So, during eighth grade I walked over to the high school next door to take English 9, where we read Romeo & Juliet and Lord of the Flies. Because of this I missed out on some books everyone in my generation seems to have read—books like Where the Red Fern Grows, Sounder, Old Yeller, and Johnny Tremain—but I got ahead in my classes. And this was something that was starting to get very important to me.

In American Lit Honors the next year, I read poems by Emily Dickinson and Anne Bradstreet and Robert Frost, short stories by Ernest Hemingway and Shirley Jackson and Flannery O’Connor and Edgar Allan Poe, and sermons by Cotton Mather and Jonathan Edwards. We read The Catcher in the RyeA Separate PeaceThe Adventures of Huckleberry Finn, and The Sun Also Rises. It was in this class I developed a deep love for The Great Gatsby and a deep loathing for Bartleby the Scrivener. I also began a lifelong literary love affair with T. S. Eliot.

I took junior year English during my sophomore year, reading Beowulf and William Blake and Wuthering Heights and parts of The Canterbury Tales. Then my English requirements were done and I could choose whatever English classes I wanted. The next year I took Pop Lit and read things like The Martian Chronicles and One Flew Over the Cuckoo’s Nest. And Fantasy, in which I could have taught one of the texts—Watership Down—and was practically asked to do that by the teacher, who was an emergency transplant from the art department. This is also when I first read The Lord of the Rings. Senior year I took AP English, where we read things like Hamlet, Pride & Prejudice, the plays of Sophocles, A Doll’s House, A Portrait of the Artist as a Young Man, and The Handmaid’s Tale.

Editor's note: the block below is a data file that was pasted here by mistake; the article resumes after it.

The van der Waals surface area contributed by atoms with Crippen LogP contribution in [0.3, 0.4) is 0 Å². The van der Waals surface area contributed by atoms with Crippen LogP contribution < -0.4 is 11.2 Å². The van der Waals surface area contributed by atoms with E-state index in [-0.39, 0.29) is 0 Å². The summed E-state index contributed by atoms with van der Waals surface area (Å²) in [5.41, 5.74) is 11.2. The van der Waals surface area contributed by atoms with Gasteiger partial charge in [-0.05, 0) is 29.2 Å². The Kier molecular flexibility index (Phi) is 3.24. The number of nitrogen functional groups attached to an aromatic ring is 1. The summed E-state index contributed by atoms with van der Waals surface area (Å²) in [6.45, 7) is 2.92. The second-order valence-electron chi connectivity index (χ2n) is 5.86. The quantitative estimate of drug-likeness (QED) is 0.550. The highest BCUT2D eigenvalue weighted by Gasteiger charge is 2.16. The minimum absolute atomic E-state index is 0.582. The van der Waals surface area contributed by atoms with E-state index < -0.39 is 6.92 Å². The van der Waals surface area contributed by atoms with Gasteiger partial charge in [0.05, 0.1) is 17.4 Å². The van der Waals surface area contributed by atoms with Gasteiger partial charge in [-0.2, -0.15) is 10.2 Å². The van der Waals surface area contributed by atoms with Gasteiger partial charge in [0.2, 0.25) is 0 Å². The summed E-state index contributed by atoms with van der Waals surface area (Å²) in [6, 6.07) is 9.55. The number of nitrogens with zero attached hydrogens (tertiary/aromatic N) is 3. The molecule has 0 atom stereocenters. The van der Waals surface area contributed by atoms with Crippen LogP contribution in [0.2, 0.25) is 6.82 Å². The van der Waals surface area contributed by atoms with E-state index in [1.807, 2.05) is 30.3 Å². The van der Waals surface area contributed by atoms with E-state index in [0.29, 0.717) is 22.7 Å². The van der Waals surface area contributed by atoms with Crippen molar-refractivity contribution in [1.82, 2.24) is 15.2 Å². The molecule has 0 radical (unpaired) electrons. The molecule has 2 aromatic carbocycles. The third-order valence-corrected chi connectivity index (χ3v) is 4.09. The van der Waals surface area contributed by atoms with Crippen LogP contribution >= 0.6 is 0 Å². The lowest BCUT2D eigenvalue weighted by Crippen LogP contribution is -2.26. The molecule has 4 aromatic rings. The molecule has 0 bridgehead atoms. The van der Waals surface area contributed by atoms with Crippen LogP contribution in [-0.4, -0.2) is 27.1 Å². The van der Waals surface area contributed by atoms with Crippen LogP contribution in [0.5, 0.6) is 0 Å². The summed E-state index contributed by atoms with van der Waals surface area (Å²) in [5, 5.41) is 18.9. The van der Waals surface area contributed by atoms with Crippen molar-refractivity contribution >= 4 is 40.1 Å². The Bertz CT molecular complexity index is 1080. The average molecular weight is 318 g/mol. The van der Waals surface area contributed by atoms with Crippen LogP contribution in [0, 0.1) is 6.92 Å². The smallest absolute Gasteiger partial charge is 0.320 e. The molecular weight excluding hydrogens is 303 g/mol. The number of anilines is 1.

There were so many more books I read in high school: The Things They CarriedCatch-22Animal FarmThe Scarlet LetterOf Mice and MenThe Old Man and the SeaThe Call of the WildCat’s CradleUncle Tom’s CabinThe Color Purple. Books that built me into the person I am today as surely as my own experiences have.

College would bring so many more and varied books and authors into my life. Elie Wiesel and Art Spiegelman. Chinua Achebe and Tayeb Salih. Toni Morrison and Richard Wright. And the years since have brought in countless others—Virginia Woolf, Anita Brookner, Annie Dillard, Bill Bryson, Tony Horwitz, C. S. Lewis.

I live my life in books and books live their lives in me—as they do in you when you read them. It is a marvelous, almost mystical communion, between author and reader. An author makes black marks on a white field with a pen or a typewriter or a computer. And somehow, sometimes centuries later, a reader draws meaning from them. And I’m so grateful that I get to be part of it on both sides of the cosmic telephone line.